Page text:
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May 18, 2022

Switzerland eliminates import customs duties on industrial goods as of 1 January 2024

The Swiss Federal Parliament has adopted the bill to unilaterally abolish import duties on almost all industrial goods and simplify the Swiss customs tariff to reduce costs for consumers and companies. This legislative change will enter into force on 1 January 2024.


In late 2017, the Swiss Federal Council announced its plan to abolish import duties for industrial products (Harmonized system (HS) chapters 25 – 97), among other policies to tackle high prices in Switzerland.

After extensive debates, the bill to abolish industrial tariffs was accepted by both chambers of the Parliament in the final vote on 1 October 2021 and no subsequent referendum was launched. In consideration of the required lead time of involved parties for planning and (technical) implementation, the Federal Council decided that the tariff elimination will enter into force on 1 January 2024. With regard to the tariff elimination, the Swiss customs tariff is also to be reduced from currently 6,172 to 4,592 tariff codes.

Simplified import procedures and tariff classifications

Except for a few industrially produced agricultural products (such as albumin, dextrin or acid oils from refining as covered in HS chapters 35 and 38), the tariffs would be zero, meaning that all other industrial goods could be imported without paying any customs duties.

Impact on business

In general, import clearance for companies will likely be less burdensome as tariff classification will be simplified and companies will no longer need proof of origin to benefit from duty reductions in Switzerland. However, companies that manufacture with pre-materials, re-sell or process products sourced from other countries still have to comply with preferential origin-related rules of free trade agreements (FTAs) if their customers request certain proofs of origin. Thus, preferential proofs of origin are still needed and have to be declared for imported goods to ensure origin compliance. Furthermore, import value added tax, import licenses, excise taxes (e.g., vehicle tax, VOC) and the corresponding compliance will remain applicable even if there are no customs tariffs.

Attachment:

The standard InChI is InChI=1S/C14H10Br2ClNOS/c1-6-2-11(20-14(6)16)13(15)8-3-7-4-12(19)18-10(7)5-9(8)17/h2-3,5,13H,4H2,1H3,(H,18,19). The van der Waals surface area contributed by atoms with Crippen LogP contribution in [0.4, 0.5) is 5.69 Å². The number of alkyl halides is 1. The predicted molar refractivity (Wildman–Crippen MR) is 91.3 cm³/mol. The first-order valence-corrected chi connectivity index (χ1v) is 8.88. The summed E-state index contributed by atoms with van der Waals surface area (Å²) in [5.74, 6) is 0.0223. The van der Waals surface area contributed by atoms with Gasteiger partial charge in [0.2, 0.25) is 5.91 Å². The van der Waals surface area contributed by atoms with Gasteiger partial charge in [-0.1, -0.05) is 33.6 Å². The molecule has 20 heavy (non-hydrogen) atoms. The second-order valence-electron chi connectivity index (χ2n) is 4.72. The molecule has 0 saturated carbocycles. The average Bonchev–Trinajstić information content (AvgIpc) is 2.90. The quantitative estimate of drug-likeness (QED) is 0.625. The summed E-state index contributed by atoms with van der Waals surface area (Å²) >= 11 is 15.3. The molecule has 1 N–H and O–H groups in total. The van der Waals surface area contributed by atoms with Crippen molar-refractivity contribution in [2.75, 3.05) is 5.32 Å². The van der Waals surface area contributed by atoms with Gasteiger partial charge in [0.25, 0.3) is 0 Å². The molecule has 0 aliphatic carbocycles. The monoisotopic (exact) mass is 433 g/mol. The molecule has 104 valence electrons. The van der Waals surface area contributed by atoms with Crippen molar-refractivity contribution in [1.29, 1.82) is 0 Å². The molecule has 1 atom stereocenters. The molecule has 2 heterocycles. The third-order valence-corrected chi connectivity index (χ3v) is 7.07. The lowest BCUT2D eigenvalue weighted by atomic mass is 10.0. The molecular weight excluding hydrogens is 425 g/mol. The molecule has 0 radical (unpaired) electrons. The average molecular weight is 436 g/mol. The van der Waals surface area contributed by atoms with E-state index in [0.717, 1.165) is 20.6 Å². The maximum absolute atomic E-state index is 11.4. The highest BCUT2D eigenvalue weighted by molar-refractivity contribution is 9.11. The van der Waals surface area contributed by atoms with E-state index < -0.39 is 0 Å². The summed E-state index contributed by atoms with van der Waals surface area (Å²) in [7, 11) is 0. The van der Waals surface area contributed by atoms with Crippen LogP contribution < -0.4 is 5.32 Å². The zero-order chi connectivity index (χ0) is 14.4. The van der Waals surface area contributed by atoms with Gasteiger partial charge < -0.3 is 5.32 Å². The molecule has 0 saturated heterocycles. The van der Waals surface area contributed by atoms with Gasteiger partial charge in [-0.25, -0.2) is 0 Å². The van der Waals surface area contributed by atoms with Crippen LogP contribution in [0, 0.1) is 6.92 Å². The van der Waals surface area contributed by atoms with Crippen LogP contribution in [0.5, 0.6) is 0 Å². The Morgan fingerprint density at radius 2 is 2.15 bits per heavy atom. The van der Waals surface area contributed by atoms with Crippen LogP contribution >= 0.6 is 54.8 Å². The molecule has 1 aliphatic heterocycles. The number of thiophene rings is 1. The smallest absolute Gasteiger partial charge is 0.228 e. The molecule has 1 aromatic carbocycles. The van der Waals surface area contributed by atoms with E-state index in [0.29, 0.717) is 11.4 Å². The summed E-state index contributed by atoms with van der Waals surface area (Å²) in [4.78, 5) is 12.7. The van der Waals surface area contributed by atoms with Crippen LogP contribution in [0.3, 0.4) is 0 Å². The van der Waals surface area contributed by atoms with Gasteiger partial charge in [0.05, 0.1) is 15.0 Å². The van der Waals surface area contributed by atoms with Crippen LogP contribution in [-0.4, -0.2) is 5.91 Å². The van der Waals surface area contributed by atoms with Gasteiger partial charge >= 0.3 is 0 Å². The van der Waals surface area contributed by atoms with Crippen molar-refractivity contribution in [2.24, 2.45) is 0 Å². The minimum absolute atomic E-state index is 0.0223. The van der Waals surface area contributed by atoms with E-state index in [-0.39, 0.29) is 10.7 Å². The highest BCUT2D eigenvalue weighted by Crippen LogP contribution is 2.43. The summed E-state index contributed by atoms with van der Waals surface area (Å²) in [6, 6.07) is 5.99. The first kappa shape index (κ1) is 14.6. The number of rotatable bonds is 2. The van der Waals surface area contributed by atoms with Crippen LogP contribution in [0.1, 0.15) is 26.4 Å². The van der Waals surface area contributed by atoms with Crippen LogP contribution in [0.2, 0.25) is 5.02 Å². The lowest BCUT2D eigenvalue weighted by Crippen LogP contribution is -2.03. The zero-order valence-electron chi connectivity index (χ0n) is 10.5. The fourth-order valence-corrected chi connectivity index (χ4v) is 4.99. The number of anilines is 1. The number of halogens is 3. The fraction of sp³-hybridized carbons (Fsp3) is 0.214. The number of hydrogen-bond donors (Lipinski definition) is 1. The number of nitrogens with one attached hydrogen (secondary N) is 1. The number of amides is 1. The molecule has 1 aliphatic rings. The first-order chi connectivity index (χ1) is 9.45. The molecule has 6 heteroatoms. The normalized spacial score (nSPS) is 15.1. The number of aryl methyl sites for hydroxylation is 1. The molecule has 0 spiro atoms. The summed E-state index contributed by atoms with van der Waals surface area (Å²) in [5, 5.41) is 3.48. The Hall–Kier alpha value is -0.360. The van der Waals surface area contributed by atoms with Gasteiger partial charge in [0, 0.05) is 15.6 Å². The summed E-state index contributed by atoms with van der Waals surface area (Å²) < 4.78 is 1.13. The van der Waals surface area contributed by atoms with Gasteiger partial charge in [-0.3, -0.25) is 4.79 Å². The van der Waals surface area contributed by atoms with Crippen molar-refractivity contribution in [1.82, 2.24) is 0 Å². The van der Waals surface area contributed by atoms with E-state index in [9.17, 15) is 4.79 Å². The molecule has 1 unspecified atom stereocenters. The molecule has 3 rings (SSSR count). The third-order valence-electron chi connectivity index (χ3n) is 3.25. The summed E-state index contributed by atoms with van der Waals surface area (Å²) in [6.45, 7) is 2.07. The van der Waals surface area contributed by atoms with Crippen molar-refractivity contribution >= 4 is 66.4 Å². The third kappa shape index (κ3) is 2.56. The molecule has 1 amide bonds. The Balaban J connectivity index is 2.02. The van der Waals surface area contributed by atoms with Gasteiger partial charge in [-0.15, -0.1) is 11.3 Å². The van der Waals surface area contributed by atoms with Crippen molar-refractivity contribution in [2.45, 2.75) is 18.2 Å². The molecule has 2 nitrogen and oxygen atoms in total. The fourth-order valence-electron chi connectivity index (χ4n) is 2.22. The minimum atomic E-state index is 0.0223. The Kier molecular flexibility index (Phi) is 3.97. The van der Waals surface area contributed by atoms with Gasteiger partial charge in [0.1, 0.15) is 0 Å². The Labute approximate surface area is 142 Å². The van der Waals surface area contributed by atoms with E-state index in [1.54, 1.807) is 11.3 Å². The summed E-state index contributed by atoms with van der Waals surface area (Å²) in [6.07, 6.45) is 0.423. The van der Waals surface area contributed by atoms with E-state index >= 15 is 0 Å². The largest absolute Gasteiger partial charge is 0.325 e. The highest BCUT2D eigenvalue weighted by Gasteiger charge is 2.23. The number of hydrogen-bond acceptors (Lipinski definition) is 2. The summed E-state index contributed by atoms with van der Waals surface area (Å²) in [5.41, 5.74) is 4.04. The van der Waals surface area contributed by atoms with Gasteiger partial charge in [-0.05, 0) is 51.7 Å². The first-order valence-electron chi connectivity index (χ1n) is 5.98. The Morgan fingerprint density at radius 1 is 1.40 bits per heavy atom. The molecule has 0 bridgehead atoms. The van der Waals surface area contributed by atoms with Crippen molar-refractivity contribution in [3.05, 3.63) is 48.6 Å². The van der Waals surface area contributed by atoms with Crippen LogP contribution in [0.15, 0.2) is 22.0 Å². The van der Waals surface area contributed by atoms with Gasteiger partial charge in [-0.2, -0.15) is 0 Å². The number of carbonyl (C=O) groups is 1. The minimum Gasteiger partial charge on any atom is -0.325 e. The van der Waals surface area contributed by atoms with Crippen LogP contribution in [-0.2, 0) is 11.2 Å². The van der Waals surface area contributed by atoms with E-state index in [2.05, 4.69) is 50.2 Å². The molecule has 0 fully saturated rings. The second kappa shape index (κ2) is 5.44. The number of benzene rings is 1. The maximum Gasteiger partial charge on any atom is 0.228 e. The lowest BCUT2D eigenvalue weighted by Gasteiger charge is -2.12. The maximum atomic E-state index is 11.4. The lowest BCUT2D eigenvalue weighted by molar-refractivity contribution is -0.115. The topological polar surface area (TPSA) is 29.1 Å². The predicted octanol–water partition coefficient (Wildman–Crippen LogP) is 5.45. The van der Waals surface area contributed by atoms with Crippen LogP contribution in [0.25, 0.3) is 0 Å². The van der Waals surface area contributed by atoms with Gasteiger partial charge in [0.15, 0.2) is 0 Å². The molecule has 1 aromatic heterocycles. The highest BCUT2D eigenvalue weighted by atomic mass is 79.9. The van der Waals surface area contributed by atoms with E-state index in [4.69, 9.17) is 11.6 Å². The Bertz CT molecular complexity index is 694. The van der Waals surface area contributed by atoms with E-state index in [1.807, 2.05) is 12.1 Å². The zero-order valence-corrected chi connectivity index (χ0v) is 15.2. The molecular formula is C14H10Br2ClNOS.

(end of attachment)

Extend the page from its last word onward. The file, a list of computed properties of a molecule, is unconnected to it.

Actions for business

The elimination of almost all customs duties for industrial goods and the adaption of the Swiss tariff codes require sound planning by companies. Swiss-based companies should prepare early to ensure compliance and to avail of the opportunities that this change will bring. Businesses should:

  • Quantify the impact in terms of potential duty savings and compliance
  • Prepare master data (e.g., tariff codes, origin calculation) in advance to be compliant with the new structure
  • Update origin compliance procedures
  • Prepare assessments of third-party providers to ensure accurate declaration of imports
  • Explore new sourcing options and partner countries without existing FTAs to optimize supply chain (e.g., for pre-materials)
  • Assess possible domestic processing for (intermediate) manufacturing due to duty reduction
  • Evaluate current customs procedures for optimization


For additional information with respect to this Alert, please contact the following:

Ernst & Young AG, Indirect Tax Services


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